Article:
By: Joshua Bowling
November is National Adoption Awareness Month, bringing the service even further into the mainstream.
Many people have turned to adoption when conception is not possible, or when they want to help children caught in the child welfare system.
Adoptive parent and Program Coordinator for Court Appointed Special Advocates (CASA), Shari Hopkins, said she and her husband first considered adoption when they were unable to conceive.
Private adoption proved too expensive for the Hopkins family, so they went through the child welfare system, first fostering a child, and then adopting her.
“When I first considered adopting, I did so because of selfish reasons,” Hopkins said. “But after gaining more information about children who are in foster care, my heart began to change and I realized how special adoption really is …”
Though parents may use the child welfare system as a means of adoption, there is no guarantee they will have the opportunity to adopt their foster child. The state does everything in its power to return the child to his or her birth parents, and only uses adoption as a last resort.
Hopkins said they adopted their daughter, Heather, when she was 19 months old, though they had her as a foster child since she was 3 days old.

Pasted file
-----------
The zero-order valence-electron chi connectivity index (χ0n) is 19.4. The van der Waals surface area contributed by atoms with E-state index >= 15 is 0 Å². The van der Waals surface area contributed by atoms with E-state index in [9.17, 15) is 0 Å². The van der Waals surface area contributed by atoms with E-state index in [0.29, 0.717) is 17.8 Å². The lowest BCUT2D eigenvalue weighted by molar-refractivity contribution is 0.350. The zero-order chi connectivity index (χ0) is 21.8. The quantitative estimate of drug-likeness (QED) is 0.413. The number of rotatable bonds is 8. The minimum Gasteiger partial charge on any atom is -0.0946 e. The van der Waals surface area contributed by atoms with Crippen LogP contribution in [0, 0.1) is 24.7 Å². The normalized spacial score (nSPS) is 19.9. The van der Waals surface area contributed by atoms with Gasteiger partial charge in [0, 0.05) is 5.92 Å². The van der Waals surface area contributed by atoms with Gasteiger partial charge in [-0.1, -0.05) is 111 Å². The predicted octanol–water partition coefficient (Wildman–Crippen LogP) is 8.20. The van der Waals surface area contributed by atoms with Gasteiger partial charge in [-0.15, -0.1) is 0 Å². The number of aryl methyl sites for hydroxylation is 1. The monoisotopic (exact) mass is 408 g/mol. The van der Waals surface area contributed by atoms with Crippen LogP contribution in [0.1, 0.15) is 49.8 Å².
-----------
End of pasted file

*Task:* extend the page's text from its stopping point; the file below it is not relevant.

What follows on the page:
For nearly a year after that, the child welfare system worked with Heather’s birth parents to help them make better decisions and behavioral choices.
The state works with the child’s birth parents in an effort to reverse what led to the child’s placement in foster care.
“Although we went on to foster 10 more children over a seven-year time period, we were never able to adopt another one of our foster children because they were either reunified with their birth parents or placed with another family member,” Hopkins said.
Private adoption agencies provide homes for many children, but the child welfare system is ripe with opportunity as well.
“In Maricopa County there are 12,832 children in foster care,” Hopkins said. “Many of those children will never be returned to their parents, and may very well need a future adoptive home.”
While adoption is promising for many, starting the process can be overwhelming.
“Having good information, having a support system and being able to assess yourself and your family prior to saying ‘yes, I will adopt,’ is very important,” Hopkins said.
Adoption has presented itself as an opportunity for college-age residents as well. Nearly 25 percent of college students have dependent children, according to the Institute for Women’s Policy Research, making adoption relevant to the college populace.
MCC student, Ainsley Hall, said she sees adoption as a positive thing, and is in favor of it becoming more mainstream for families.
“If I can’t have kids, I would consider it,” Hall said.
Those interested in adoption can visit the Arizona Department of Economic Service’s website, which deals with adoption, at www.azdes.gov/dcyf/adoption/.